There’s still work to do, but the hardest part has passed.
By referring to the team’s struggles as in the past, she is resetting their mindset. By using a baseball analogy, she has created the feeling that there is light at the end of the tunnel.
3. Discounts and Big Numbers
Framing may be applied in marketing and advertising more than in any other profession. Ad campaigns routinely utilize framing tricks to manipulate consumers to perceive products/services in specific ways.
Here’s just one example:
Receive 1 dollar off a $10 item if you buy now.
Receive 10% off a $10 item if you buy now.
Which of those two ads is going to generate the most sales? The correct answer is ad #2.
The number 10 is bigger than the number 1 (yes, that is obvious). But the framing bias will make most consumers become more excited about getting 10% off because it just “seems like” a better deal than just $1 off. (For similar marketing tactics, see our article on the anchoring bias).
When a large corporation presents their quarterly earnings to investors, you can bet they make use of the framing bias.
The goal is to make the results sound as positive as possible.
Here’s an example of two possible ways to present results:
Q3 earnings per share (EPS) were $1.25, compared to predicted earnings of $1.30.
Q3 earnings per share (EPS) were $1.25, outperforming Q2 earnings of $1.22
Option number one sounds disappointing. Earnings were below predictions and make it sound like the company is struggling.
Option number two however, uses the term “outperforming” and uses a baseline number that makes the company look like it is in an upward trend.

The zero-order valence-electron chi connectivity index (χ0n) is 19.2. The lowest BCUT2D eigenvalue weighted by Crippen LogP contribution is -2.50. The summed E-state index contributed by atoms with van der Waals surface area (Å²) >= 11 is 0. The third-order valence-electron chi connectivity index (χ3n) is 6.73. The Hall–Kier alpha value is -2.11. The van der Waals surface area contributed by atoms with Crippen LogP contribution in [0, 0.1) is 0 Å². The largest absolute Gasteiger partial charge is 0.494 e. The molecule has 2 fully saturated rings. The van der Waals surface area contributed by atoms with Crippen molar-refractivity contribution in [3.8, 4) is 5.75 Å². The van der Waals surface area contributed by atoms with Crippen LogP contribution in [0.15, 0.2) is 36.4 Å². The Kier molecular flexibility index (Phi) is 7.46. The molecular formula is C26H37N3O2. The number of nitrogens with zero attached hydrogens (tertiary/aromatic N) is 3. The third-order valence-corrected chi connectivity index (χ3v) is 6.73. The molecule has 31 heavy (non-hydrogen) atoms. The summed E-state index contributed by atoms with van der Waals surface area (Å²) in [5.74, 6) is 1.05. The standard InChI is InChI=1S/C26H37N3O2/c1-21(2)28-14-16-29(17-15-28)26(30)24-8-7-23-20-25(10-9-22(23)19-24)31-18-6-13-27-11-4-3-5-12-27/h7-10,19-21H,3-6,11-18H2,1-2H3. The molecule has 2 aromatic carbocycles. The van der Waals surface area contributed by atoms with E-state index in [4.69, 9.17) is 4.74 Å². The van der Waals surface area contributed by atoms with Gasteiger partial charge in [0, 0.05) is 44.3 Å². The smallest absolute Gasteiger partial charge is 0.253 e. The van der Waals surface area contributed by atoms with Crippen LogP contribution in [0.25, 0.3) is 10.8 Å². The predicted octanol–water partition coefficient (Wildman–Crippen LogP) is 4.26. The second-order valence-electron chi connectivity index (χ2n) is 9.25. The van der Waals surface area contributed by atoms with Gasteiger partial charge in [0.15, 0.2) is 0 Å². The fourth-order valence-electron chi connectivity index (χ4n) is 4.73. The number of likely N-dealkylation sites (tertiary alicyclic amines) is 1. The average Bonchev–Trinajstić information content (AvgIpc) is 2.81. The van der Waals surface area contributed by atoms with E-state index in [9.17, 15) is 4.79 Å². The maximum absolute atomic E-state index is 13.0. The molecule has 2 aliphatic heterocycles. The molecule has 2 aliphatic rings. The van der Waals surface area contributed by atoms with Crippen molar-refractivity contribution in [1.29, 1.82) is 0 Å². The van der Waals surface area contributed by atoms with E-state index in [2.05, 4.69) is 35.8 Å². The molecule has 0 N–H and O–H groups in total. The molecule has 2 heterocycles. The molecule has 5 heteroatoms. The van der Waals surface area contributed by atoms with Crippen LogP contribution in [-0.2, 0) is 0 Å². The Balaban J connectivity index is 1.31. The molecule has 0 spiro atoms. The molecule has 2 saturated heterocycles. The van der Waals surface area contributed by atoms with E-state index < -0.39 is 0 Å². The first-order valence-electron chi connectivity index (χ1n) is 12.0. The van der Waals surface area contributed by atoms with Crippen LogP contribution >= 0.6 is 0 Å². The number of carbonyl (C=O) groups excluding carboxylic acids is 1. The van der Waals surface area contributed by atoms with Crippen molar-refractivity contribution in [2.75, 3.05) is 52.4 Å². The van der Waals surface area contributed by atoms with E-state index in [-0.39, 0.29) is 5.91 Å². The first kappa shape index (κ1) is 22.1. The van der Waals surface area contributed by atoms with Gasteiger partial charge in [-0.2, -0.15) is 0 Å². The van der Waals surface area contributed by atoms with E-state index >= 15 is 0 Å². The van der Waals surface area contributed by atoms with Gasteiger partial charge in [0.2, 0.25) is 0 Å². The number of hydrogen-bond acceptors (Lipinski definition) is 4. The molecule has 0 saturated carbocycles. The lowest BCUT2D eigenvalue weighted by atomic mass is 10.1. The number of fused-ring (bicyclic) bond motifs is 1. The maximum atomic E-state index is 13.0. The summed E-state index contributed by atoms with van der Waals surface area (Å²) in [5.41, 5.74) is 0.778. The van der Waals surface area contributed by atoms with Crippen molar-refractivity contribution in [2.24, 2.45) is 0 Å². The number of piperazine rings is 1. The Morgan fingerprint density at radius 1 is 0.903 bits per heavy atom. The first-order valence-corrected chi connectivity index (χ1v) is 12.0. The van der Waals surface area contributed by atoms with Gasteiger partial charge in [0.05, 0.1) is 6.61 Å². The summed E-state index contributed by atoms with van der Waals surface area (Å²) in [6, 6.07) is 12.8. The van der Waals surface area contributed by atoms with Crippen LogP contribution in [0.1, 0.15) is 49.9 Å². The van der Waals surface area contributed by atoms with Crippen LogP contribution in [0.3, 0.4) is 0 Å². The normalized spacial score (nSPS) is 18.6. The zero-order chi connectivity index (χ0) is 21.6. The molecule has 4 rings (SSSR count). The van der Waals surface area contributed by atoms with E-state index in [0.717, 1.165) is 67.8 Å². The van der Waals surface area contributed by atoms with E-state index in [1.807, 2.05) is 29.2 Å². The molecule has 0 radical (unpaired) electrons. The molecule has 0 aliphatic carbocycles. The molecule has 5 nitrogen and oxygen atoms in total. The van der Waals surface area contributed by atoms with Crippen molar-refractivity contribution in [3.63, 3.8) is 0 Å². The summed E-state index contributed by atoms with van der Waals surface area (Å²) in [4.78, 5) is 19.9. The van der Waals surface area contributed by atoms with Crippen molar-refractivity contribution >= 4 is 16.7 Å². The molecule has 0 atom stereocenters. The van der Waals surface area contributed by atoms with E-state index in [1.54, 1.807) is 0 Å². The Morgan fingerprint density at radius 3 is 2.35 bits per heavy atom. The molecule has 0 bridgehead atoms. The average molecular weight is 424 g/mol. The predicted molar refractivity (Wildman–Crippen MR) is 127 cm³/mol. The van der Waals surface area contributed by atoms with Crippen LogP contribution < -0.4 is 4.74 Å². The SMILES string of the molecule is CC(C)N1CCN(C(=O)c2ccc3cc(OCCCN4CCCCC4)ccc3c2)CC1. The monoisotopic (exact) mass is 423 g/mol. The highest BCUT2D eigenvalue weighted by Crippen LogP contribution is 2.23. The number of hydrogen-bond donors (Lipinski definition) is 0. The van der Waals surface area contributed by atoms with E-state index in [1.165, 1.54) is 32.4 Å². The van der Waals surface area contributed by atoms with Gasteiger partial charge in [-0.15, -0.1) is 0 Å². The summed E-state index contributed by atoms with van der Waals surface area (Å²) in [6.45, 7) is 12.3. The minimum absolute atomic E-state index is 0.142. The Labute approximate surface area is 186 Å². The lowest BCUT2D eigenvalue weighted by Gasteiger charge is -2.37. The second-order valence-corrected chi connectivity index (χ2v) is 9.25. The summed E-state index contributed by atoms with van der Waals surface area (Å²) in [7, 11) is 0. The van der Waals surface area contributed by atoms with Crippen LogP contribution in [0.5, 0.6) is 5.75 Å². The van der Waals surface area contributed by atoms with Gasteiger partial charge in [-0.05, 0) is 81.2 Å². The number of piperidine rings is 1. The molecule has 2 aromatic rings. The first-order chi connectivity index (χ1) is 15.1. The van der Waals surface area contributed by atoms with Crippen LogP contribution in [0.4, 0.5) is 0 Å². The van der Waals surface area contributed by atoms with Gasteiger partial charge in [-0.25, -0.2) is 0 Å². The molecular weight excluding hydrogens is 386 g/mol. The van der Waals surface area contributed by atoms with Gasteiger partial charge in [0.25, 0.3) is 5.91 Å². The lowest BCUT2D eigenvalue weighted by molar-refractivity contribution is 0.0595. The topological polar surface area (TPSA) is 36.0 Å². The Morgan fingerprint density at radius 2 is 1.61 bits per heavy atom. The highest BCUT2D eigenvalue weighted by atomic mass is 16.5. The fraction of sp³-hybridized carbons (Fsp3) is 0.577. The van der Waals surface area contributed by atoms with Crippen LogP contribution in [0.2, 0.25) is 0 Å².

5. Expanding Healthcare versus Raising Taxes
Politics has never been a sport for the faint of heart. At times it can be as ruthless as the gladiators of ancient Rome. Well, maybe not quite like that, but it’s a tough arena nonetheless.
When votes are on the line and political ideologies at play, politicians will make full use of framing.
For the party that is in favor of expanding healthcare downward for lower-income segments of the population, their campaigns will talk about saving lives and helping children.
For the other party that is against that agenda, they will speak about the need to raise taxes and taking money out of the pockets of everyday citizens.
Most people consider themselves to be intelligent and rational, capable of making decisions based on an objective analysis of the problem.
According to research by psychologists and cognitive scientists, that may not be entirely true. Just the simple switching of one adjective can have profound effects on people’s judgments.
Describing an event as either adventurous or risky can make it sound thrilling or life-threatening. An employee being told by a supervisor they have areas of improvement can be motivating. While at the same time, being told of deficiencies can be depressing.
The framing bias is powerful, yet most people are unaware of its influence.
Baumeister, R. F., Bratslavsky, E., Finkenauer, C., & Vohs, K. D., (2001). Bad is stronger than good. Review of General Psychology, 5(4), 323–370.
Tversky, A., & Kahneman, D. (1981). The framing of decisions and the psychology of choice. Science, 211(4481), 453-458.
Beratšová, A., Krchová, K., Gažová, N., & Jirásek, M. (2016). Framing and bias: A literature review of recent findings. Central European Journal of Management, 3(2), 23-32. https://doi.org/10.5817/CEJM2016-2-2
Janiszewski, C., Silk, T., & Cooke, Alan D. J. (2003). Different scales for different frames: The role of subjective scales and experience in explaining attribute-framing effects. Journal of Consumer Research, 30(3), 311–325.